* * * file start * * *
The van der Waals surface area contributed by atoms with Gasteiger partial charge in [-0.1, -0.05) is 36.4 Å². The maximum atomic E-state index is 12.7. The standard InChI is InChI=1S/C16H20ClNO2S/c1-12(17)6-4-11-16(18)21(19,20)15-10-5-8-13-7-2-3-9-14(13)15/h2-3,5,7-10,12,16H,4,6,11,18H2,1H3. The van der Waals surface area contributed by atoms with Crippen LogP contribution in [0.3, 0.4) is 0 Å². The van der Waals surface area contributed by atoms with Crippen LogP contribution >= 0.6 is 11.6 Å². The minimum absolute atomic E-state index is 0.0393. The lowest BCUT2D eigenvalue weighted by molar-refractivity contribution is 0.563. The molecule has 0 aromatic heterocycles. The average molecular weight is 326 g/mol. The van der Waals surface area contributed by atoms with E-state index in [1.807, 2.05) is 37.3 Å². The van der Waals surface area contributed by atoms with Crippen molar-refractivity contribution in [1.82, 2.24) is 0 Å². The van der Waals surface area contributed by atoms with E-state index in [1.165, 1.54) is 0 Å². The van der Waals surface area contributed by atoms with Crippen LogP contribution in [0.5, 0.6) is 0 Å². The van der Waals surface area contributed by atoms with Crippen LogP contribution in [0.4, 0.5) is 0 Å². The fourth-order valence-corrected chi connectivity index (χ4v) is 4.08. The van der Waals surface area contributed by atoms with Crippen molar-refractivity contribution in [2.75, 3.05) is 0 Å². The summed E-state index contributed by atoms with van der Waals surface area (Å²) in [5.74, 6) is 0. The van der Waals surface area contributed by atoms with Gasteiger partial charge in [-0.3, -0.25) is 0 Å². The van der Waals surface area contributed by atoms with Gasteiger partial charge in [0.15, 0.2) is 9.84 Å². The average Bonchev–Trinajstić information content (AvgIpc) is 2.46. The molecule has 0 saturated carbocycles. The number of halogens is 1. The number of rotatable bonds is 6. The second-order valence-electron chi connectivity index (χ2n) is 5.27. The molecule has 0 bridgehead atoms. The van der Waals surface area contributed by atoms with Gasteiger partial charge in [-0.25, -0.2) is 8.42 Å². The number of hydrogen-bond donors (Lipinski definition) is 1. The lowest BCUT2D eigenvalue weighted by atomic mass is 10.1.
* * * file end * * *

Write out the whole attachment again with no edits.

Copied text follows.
The van der Waals surface area contributed by atoms with Gasteiger partial charge in [-0.1, -0.05) is 36.4 Å². The maximum atomic E-state index is 12.7. The standard InChI is InChI=1S/C16H20ClNO2S/c1-12(17)6-4-11-16(18)21(19,20)15-10-5-8-13-7-2-3-9-14(13)15/h2-3,5,7-10,12,16H,4,6,11,18H2,1H3. The van der Waals surface area contributed by atoms with Crippen LogP contribution in [0.3, 0.4) is 0 Å². The van der Waals surface area contributed by atoms with Crippen LogP contribution >= 0.6 is 11.6 Å². The minimum absolute atomic E-state index is 0.0393. The lowest BCUT2D eigenvalue weighted by molar-refractivity contribution is 0.563. The molecule has 0 aromatic heterocycles. The average molecular weight is 326 g/mol. The van der Waals surface area contributed by atoms with E-state index in [1.807, 2.05) is 37.3 Å². The van der Waals surface area contributed by atoms with Crippen molar-refractivity contribution in [1.82, 2.24) is 0 Å². The van der Waals surface area contributed by atoms with E-state index in [1.165, 1.54) is 0 Å². The van der Waals surface area contributed by atoms with Crippen LogP contribution in [0.5, 0.6) is 0 Å². The van der Waals surface area contributed by atoms with Crippen LogP contribution in [0.4, 0.5) is 0 Å². The fourth-order valence-corrected chi connectivity index (χ4v) is 4.08. The van der Waals surface area contributed by atoms with Crippen molar-refractivity contribution in [2.75, 3.05) is 0 Å². The summed E-state index contributed by atoms with van der Waals surface area (Å²) in [5.74, 6) is 0. The van der Waals surface area contributed by atoms with Gasteiger partial charge in [-0.3, -0.25) is 0 Å². The van der Waals surface area contributed by atoms with Gasteiger partial charge in [0.15, 0.2) is 9.84 Å². The average Bonchev–Trinajstić information content (AvgIpc) is 2.46. The molecule has 0 saturated carbocycles. The number of halogens is 1. The number of rotatable bonds is 6. The second-order valence-electron chi connectivity index (χ2n) is 5.27. The molecule has 0 bridgehead atoms. The van der Waals surface area contributed by atoms with Gasteiger partial charge in [-0.25, -0.2) is 8.42 Å². The number of hydrogen-bond donors (Lipinski definition) is 1. The lowest BCUT2D eigenvalue weighted by atomic mass is 10.1.